Shakespeare. When considering the Bard's work, I must confess the inability to choose a single work, or even a single class of works. The histories exert a strong pull on me, not only because I love all things historical, but also because so many deal with questions of public life. But the comedies may prove just as insightful on this account - who would argue that The Tempest is not, among other things, about politics? - while also offering a lightheartedness that may be especially valuable in difficult times. Moreover, I think that drama offers two virtues worth mentioning. First, it is something one does. Whether one actually acts it out or simply reads it in a group, it invites a form of social participation beyond mere reading. Second, and related, drama invites discussion. The conversation over food and drink which follows a performance of Richard III or Julius Caesar may be some of the best civic discourse one can find.

Russell Kirk, Roots of American Order. In some ways, including this work is a cheat. Kirk surveys the origins of the American way of life, reaching from ancient Israel and Greece, through Rome, medieval Christendom, and the English liberal tradition, and on to the American Founding, all the way to Abraham Lincoln. Thus, in one vast sweep, this work encompasses the ideas and cultures of many other works which might appear on this list. At times I suspect Kirk indulges in a bit of wishful thinking, romantically claiming connections which are not quite so clear. But there is much to value in the history here surveyed, and even if America was not founded with all this in mind, modern Americans would do well to consider it.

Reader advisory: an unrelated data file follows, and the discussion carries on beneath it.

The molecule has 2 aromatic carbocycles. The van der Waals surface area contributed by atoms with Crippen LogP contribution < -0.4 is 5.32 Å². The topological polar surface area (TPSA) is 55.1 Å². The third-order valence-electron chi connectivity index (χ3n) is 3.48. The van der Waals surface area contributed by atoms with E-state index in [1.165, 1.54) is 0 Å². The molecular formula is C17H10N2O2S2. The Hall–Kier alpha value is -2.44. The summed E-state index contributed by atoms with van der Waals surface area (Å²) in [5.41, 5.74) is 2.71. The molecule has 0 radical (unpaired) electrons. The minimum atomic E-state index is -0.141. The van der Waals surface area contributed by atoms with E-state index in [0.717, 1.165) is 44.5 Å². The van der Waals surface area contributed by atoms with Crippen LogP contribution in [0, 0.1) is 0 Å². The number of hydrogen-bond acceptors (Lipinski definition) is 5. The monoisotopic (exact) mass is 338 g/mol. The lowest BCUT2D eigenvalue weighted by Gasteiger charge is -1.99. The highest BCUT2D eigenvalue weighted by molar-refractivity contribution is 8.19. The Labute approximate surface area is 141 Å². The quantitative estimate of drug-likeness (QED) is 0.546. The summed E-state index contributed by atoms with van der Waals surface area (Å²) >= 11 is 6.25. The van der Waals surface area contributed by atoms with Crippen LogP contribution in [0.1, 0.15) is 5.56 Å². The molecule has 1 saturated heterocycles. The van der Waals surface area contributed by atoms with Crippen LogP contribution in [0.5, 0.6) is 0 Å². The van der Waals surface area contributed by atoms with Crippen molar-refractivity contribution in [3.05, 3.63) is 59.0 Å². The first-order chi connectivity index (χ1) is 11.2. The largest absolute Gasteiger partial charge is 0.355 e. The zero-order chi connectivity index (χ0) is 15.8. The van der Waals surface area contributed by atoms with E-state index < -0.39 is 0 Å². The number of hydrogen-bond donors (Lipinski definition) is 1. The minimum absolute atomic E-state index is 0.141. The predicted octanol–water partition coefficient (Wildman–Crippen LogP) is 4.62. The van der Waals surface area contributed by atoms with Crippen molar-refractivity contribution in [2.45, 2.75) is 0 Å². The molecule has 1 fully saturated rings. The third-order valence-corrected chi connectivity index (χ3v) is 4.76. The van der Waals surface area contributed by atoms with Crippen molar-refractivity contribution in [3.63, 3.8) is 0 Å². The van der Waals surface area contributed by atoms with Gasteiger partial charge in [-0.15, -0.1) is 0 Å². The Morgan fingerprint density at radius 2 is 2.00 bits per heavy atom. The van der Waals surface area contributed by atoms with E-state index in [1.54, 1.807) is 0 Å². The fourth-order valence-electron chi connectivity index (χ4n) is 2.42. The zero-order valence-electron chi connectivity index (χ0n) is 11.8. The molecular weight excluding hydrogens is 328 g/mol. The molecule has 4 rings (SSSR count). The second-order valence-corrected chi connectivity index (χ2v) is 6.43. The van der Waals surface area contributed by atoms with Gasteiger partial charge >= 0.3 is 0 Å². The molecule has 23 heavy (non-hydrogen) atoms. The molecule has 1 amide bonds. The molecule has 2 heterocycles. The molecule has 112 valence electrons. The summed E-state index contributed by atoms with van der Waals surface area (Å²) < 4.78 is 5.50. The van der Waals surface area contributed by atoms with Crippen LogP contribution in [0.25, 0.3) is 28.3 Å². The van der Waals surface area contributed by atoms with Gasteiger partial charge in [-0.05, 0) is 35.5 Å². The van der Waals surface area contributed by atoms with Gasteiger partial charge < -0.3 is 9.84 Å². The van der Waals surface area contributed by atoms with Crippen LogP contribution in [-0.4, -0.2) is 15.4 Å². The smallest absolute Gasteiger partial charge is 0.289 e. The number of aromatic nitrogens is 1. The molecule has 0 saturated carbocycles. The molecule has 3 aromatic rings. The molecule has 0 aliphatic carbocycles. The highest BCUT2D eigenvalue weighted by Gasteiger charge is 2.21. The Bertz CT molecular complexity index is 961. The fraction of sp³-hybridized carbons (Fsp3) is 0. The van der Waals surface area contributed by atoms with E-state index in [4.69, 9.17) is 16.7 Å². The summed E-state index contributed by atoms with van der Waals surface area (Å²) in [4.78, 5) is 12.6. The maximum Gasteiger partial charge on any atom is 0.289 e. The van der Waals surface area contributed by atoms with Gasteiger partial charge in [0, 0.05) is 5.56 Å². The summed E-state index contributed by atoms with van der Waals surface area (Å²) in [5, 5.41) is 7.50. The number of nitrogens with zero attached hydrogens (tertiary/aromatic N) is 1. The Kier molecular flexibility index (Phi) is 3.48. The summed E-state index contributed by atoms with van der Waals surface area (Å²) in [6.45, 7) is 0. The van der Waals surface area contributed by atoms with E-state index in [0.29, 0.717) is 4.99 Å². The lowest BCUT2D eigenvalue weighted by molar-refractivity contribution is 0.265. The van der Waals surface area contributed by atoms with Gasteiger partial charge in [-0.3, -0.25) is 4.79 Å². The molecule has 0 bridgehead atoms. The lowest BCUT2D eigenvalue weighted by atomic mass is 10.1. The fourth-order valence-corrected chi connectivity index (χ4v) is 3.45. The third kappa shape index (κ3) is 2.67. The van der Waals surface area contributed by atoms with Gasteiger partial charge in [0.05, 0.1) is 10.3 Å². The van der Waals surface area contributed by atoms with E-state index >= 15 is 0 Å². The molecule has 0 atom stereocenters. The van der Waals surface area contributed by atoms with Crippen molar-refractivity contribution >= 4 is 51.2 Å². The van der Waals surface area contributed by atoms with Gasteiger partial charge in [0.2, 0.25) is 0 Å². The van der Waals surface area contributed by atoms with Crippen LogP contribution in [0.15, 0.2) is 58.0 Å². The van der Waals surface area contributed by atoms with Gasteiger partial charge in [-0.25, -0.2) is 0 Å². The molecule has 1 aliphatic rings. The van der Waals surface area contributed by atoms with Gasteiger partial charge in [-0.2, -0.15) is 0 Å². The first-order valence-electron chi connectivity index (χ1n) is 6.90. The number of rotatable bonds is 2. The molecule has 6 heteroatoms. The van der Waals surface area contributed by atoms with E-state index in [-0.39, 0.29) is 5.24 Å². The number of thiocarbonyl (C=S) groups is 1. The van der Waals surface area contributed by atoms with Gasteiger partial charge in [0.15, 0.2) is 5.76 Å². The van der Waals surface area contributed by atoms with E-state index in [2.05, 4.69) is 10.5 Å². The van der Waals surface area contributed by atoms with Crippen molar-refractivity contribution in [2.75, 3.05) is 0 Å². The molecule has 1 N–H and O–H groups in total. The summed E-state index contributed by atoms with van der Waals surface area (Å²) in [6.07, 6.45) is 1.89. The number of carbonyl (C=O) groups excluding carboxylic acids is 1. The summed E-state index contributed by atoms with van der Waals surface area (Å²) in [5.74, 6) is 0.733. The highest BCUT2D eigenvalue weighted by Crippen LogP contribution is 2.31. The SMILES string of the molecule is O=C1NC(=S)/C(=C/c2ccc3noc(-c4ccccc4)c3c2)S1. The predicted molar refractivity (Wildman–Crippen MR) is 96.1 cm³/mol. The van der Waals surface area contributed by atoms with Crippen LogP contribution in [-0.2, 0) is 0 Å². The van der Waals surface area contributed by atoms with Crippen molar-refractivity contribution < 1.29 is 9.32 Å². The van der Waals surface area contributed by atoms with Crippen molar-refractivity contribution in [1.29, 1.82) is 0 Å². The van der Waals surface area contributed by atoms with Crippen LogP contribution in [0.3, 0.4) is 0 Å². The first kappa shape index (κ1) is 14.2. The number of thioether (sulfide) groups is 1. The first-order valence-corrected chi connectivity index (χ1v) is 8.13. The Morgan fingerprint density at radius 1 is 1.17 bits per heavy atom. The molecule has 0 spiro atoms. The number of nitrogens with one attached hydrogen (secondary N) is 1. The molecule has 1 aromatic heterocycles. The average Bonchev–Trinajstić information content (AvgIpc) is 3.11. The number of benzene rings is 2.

G. K. Chesterton, The Everlasting Man. Doubtless, this work benefited from the fact that I recently re-read it. But Chesterton's survey of human civilization, from its earliest origins to the Christian age, a survey which greatly influenced C. S. Lewis, makes a number of important arguments regarding the place of religion in society. Moreover, Chesterton reminds us that civilizations can progress but also regress, a worthwhile caution. Most importantly, Chesterton points to the supernatural power of God, which can reanimate humanity in ways even the best of merely natural civilizations cannot. And he writes with a very enjoyable flourish.

Martin Luther King, Letter from Birmingham Jail. I have written about this letter before. I think it is worth including here for three reasons: (1) it gives a glimpse of America in the latter half of the 20th century, (2) it draws extensively on the Western intellectual tradition, demonstrating how it can be applied to contemporary issues, and (3) it encourages reflection on how the tools of faith and reason should be applied to political injustice, certainly a worthwhile topic in difficult times.

Walter Miller, Canticle for Leibowitz. This is another work I have praised elsewhere. Although a very different genre, like Letter from Birmingham Jail it invites consideration of how people of faith many carry on in difficult times. This novel of monks in post-apocalyptic America also raises important questions about how the remnants of civilization are preserved, suggesting that the work of preservation should be carried on even in the absence of tangible benefits, though preservation should never be assumed to be complete nor should it become an end in itself.



Suggestions for other inclusions?
Post a Comment